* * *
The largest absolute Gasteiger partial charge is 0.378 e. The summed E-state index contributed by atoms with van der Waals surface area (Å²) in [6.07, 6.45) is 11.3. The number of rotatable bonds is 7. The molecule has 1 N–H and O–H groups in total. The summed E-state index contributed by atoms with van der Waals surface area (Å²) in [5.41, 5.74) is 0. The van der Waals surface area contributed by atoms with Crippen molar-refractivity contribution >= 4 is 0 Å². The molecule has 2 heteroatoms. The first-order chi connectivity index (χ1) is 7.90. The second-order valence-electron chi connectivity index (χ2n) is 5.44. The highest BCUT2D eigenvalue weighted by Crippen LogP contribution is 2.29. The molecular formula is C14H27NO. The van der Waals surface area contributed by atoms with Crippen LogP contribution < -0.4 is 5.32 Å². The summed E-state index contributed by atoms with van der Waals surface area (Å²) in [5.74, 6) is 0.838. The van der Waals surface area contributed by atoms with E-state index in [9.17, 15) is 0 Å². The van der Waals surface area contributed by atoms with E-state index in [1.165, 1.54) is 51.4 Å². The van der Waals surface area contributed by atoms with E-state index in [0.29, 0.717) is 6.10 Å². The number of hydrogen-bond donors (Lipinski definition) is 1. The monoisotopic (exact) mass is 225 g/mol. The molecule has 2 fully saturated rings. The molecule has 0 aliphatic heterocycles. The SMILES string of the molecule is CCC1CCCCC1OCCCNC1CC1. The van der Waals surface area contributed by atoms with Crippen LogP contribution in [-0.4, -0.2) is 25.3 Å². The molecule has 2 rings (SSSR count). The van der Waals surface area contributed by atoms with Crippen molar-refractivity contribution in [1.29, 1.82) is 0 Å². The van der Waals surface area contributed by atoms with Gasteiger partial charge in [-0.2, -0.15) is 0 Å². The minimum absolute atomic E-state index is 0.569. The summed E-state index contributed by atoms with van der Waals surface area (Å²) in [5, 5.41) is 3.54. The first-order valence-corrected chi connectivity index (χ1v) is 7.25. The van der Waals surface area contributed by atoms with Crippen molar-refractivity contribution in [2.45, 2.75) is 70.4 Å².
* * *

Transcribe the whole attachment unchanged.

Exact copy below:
The largest absolute Gasteiger partial charge is 0.378 e. The summed E-state index contributed by atoms with van der Waals surface area (Å²) in [6.07, 6.45) is 11.3. The number of rotatable bonds is 7. The molecule has 1 N–H and O–H groups in total. The summed E-state index contributed by atoms with van der Waals surface area (Å²) in [5.41, 5.74) is 0. The van der Waals surface area contributed by atoms with Crippen molar-refractivity contribution >= 4 is 0 Å². The molecule has 2 heteroatoms. The first-order chi connectivity index (χ1) is 7.90. The second-order valence-electron chi connectivity index (χ2n) is 5.44. The highest BCUT2D eigenvalue weighted by Crippen LogP contribution is 2.29. The molecular formula is C14H27NO. The van der Waals surface area contributed by atoms with Crippen LogP contribution < -0.4 is 5.32 Å². The summed E-state index contributed by atoms with van der Waals surface area (Å²) in [5.74, 6) is 0.838. The van der Waals surface area contributed by atoms with E-state index in [9.17, 15) is 0 Å². The van der Waals surface area contributed by atoms with E-state index in [1.165, 1.54) is 51.4 Å². The van der Waals surface area contributed by atoms with E-state index in [0.29, 0.717) is 6.10 Å². The number of hydrogen-bond donors (Lipinski definition) is 1. The monoisotopic (exact) mass is 225 g/mol. The molecule has 2 fully saturated rings. The molecule has 0 aliphatic heterocycles. The SMILES string of the molecule is CCC1CCCCC1OCCCNC1CC1. The van der Waals surface area contributed by atoms with Crippen LogP contribution in [-0.4, -0.2) is 25.3 Å². The molecule has 2 rings (SSSR count). The van der Waals surface area contributed by atoms with Crippen molar-refractivity contribution in [1.29, 1.82) is 0 Å². The van der Waals surface area contributed by atoms with Gasteiger partial charge in [-0.2, -0.15) is 0 Å². The minimum absolute atomic E-state index is 0.569. The summed E-state index contributed by atoms with van der Waals surface area (Å²) in [5, 5.41) is 3.54. The first-order valence-corrected chi connectivity index (χ1v) is 7.25. The van der Waals surface area contributed by atoms with Crippen molar-refractivity contribution in [2.45, 2.75) is 70.4 Å².